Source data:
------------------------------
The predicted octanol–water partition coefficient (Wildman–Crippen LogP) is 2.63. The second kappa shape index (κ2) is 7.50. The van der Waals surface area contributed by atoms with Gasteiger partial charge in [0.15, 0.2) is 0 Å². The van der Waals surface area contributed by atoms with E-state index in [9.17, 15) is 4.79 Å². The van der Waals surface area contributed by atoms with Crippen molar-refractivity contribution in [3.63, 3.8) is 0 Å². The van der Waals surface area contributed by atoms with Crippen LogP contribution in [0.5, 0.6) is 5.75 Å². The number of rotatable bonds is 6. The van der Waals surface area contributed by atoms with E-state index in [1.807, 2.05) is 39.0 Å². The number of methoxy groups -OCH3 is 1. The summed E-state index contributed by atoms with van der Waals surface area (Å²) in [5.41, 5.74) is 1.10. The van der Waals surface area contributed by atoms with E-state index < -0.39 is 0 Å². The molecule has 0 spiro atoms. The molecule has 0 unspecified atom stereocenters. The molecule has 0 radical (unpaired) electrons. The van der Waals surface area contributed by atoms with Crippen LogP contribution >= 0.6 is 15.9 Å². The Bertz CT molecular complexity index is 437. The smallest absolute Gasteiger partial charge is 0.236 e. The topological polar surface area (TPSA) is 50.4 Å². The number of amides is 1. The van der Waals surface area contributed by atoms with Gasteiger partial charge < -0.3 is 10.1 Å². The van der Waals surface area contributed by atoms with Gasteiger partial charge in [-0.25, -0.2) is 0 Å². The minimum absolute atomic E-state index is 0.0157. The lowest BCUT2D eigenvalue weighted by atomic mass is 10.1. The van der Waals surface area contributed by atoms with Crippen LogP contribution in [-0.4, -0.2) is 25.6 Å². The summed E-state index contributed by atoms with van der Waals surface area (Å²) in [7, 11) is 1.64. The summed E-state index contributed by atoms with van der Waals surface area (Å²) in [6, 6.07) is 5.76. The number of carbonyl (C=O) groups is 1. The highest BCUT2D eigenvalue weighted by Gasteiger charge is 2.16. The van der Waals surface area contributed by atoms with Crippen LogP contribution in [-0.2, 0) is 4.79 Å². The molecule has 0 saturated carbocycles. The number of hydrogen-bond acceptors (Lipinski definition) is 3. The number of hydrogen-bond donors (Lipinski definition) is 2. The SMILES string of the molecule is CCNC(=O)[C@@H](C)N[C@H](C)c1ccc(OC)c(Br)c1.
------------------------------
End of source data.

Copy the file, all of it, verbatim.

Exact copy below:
The predicted octanol–water partition coefficient (Wildman–Crippen LogP) is 2.63. The second kappa shape index (κ2) is 7.50. The van der Waals surface area contributed by atoms with Gasteiger partial charge in [0.15, 0.2) is 0 Å². The van der Waals surface area contributed by atoms with E-state index in [9.17, 15) is 4.79 Å². The van der Waals surface area contributed by atoms with Crippen molar-refractivity contribution in [3.63, 3.8) is 0 Å². The van der Waals surface area contributed by atoms with Crippen LogP contribution in [0.5, 0.6) is 5.75 Å². The number of rotatable bonds is 6. The van der Waals surface area contributed by atoms with E-state index in [1.807, 2.05) is 39.0 Å². The number of methoxy groups -OCH3 is 1. The summed E-state index contributed by atoms with van der Waals surface area (Å²) in [5.41, 5.74) is 1.10. The van der Waals surface area contributed by atoms with E-state index < -0.39 is 0 Å². The molecule has 0 spiro atoms. The molecule has 0 unspecified atom stereocenters. The molecule has 0 radical (unpaired) electrons. The van der Waals surface area contributed by atoms with Crippen LogP contribution >= 0.6 is 15.9 Å². The Bertz CT molecular complexity index is 437. The smallest absolute Gasteiger partial charge is 0.236 e. The topological polar surface area (TPSA) is 50.4 Å². The number of amides is 1. The van der Waals surface area contributed by atoms with Gasteiger partial charge < -0.3 is 10.1 Å². The van der Waals surface area contributed by atoms with Gasteiger partial charge in [-0.25, -0.2) is 0 Å². The minimum absolute atomic E-state index is 0.0157. The lowest BCUT2D eigenvalue weighted by atomic mass is 10.1. The van der Waals surface area contributed by atoms with Crippen LogP contribution in [-0.4, -0.2) is 25.6 Å². The summed E-state index contributed by atoms with van der Waals surface area (Å²) in [7, 11) is 1.64. The summed E-state index contributed by atoms with van der Waals surface area (Å²) in [6, 6.07) is 5.76. The number of carbonyl (C=O) groups is 1. The highest BCUT2D eigenvalue weighted by Gasteiger charge is 2.16. The van der Waals surface area contributed by atoms with Crippen LogP contribution in [-0.2, 0) is 4.79 Å². The molecule has 0 saturated carbocycles. The number of hydrogen-bond acceptors (Lipinski definition) is 3. The number of hydrogen-bond donors (Lipinski definition) is 2. The SMILES string of the molecule is CCNC(=O)[C@@H](C)N[C@H](C)c1ccc(OC)c(Br)c1.